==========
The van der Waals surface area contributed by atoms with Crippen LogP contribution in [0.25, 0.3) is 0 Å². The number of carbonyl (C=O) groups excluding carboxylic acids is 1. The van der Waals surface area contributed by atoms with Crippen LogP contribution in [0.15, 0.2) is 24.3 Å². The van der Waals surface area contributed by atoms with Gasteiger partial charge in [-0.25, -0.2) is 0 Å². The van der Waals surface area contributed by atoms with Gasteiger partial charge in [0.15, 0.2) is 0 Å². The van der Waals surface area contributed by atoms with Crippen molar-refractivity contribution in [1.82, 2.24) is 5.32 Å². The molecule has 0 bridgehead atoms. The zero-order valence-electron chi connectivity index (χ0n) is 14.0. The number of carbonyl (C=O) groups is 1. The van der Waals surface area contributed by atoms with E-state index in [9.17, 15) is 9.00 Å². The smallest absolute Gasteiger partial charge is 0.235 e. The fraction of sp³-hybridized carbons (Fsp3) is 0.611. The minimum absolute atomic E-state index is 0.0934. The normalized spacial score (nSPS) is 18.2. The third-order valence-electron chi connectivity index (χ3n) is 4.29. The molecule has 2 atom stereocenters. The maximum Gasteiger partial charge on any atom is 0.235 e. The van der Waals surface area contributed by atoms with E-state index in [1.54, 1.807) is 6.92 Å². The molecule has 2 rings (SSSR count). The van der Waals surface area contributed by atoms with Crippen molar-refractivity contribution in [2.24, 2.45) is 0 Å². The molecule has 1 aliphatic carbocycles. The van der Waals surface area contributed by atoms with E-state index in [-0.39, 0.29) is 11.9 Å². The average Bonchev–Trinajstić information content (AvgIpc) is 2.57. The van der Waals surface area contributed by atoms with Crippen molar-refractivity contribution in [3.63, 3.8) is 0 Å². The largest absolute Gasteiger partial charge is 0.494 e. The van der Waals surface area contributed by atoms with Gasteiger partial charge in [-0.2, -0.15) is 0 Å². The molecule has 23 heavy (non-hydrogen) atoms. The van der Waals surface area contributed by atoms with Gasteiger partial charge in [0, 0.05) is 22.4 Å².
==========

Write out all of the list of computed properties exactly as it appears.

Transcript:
The van der Waals surface area contributed by atoms with Crippen LogP contribution in [0.25, 0.3) is 0 Å². The number of carbonyl (C=O) groups excluding carboxylic acids is 1. The van der Waals surface area contributed by atoms with Crippen LogP contribution in [0.15, 0.2) is 24.3 Å². The van der Waals surface area contributed by atoms with Gasteiger partial charge in [-0.25, -0.2) is 0 Å². The van der Waals surface area contributed by atoms with Gasteiger partial charge in [0.15, 0.2) is 0 Å². The van der Waals surface area contributed by atoms with Crippen molar-refractivity contribution in [1.82, 2.24) is 5.32 Å². The molecule has 0 bridgehead atoms. The zero-order valence-electron chi connectivity index (χ0n) is 14.0. The number of carbonyl (C=O) groups is 1. The van der Waals surface area contributed by atoms with E-state index in [9.17, 15) is 9.00 Å². The smallest absolute Gasteiger partial charge is 0.235 e. The fraction of sp³-hybridized carbons (Fsp3) is 0.611. The minimum absolute atomic E-state index is 0.0934. The normalized spacial score (nSPS) is 18.2. The third-order valence-electron chi connectivity index (χ3n) is 4.29. The molecule has 2 atom stereocenters. The maximum Gasteiger partial charge on any atom is 0.235 e. The van der Waals surface area contributed by atoms with E-state index in [1.54, 1.807) is 6.92 Å². The molecule has 2 rings (SSSR count). The van der Waals surface area contributed by atoms with Crippen molar-refractivity contribution in [2.24, 2.45) is 0 Å². The molecule has 1 aliphatic carbocycles. The van der Waals surface area contributed by atoms with E-state index in [-0.39, 0.29) is 11.9 Å². The average Bonchev–Trinajstić information content (AvgIpc) is 2.57. The van der Waals surface area contributed by atoms with Crippen molar-refractivity contribution in [3.63, 3.8) is 0 Å². The largest absolute Gasteiger partial charge is 0.494 e. The van der Waals surface area contributed by atoms with Gasteiger partial charge in [-0.2, -0.15) is 0 Å². The molecule has 23 heavy (non-hydrogen) atoms. The van der Waals surface area contributed by atoms with Gasteiger partial charge in [0, 0.05) is 22.4 Å².